On November 6, 2018, Canada made public recommendations to China on human rights as part of its Universal Periodic Review at the United Nations Human Rights Council in Geneva. At that time, Canada called on China to end the prosecution and persecution on the basis of religion or belief, including for Falun Gong practitioners. Most recently, at the UN General Assembly’s Third Committee (October 6, 2020), Canada co-signed, along with 38 other countries, a joint statement on the human rights situations in Xinjiang and Hong Kong.
In July 2019, Canada signed a joint statement, at the U.S. Ministerial Meeting to Advance Religious Freedom in Washington. This meeting is U.S.-led initiative where issues of religious freedom violations worldwide are addressed and that brings together foreign ministers and government representatives, civil society, as well as victims of religious persecution and discrimination. The joint statement emphasized concern about the significant restrictions on religious freedom in China and called on the Chinese government to respect the human rights of all individuals. The text stated that many members of religious minority groups in China face severe repression and discrimination because of their beliefs, including Falun Gong practitioners. On October 27, 2020, in a statement on International Religious Freedom Day, the Minister of Foreign Affairs stated concerns over the ongoing persecution of faith and belief communities in China, including Falun Gong practitioners.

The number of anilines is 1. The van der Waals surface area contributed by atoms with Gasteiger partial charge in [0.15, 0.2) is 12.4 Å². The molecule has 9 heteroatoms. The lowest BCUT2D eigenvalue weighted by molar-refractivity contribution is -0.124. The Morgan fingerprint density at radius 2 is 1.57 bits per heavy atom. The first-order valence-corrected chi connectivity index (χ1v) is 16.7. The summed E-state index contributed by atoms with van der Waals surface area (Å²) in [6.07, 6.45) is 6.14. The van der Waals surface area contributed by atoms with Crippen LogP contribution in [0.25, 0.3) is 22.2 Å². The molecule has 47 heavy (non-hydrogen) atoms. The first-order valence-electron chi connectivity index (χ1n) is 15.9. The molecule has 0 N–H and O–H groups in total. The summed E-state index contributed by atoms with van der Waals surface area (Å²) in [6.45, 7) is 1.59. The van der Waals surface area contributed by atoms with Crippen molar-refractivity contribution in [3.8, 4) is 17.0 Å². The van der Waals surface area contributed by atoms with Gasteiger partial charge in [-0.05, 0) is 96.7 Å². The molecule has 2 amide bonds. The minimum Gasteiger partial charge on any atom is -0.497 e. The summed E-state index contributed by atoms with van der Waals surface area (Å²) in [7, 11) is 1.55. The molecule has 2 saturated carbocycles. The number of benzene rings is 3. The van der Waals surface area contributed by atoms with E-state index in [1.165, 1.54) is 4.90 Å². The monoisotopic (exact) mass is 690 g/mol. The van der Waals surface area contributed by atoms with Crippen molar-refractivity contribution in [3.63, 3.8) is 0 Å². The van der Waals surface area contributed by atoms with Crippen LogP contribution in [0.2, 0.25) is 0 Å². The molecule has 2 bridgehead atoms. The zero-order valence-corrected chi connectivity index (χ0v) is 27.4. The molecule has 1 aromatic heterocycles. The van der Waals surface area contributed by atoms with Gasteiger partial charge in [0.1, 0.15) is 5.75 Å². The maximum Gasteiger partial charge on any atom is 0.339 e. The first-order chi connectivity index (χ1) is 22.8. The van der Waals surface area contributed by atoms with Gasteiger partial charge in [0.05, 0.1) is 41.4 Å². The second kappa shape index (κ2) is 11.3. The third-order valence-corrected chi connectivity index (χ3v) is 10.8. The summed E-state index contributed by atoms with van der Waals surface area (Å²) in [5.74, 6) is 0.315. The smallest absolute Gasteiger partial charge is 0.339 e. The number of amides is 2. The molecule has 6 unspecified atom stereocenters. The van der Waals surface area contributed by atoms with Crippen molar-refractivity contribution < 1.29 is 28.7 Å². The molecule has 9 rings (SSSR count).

The Government of Canada remains committed to combating all forms of human trafficking, including for the purposes of organ removal. The Government of Canada is actively engaged with other states, including China, to advocate and advance the implementation of the United Nations Convention against Transnational Organized Crime’s Protocol to Prevent, Suppress and Punish Trafficking in Persons, Especially Women and Children which promotes cooperation to more effectively prevent and combat trafficking in persons, including for the purposes of organ removal. Addressing the illegal organ trade is complex and requires international cooperation. Canada actively participated in the development of the revised World Health Organization’s Guiding Principles on Human Organ and Tissue Transplantation, which Member States, including China, adopted in 2010.
The promotion, protection and respect of human rights are core priorities in our foreign policy. Canada will continue to raise its concerns about the human rights situation in China and we will continue to call on China to live up to its international obligation.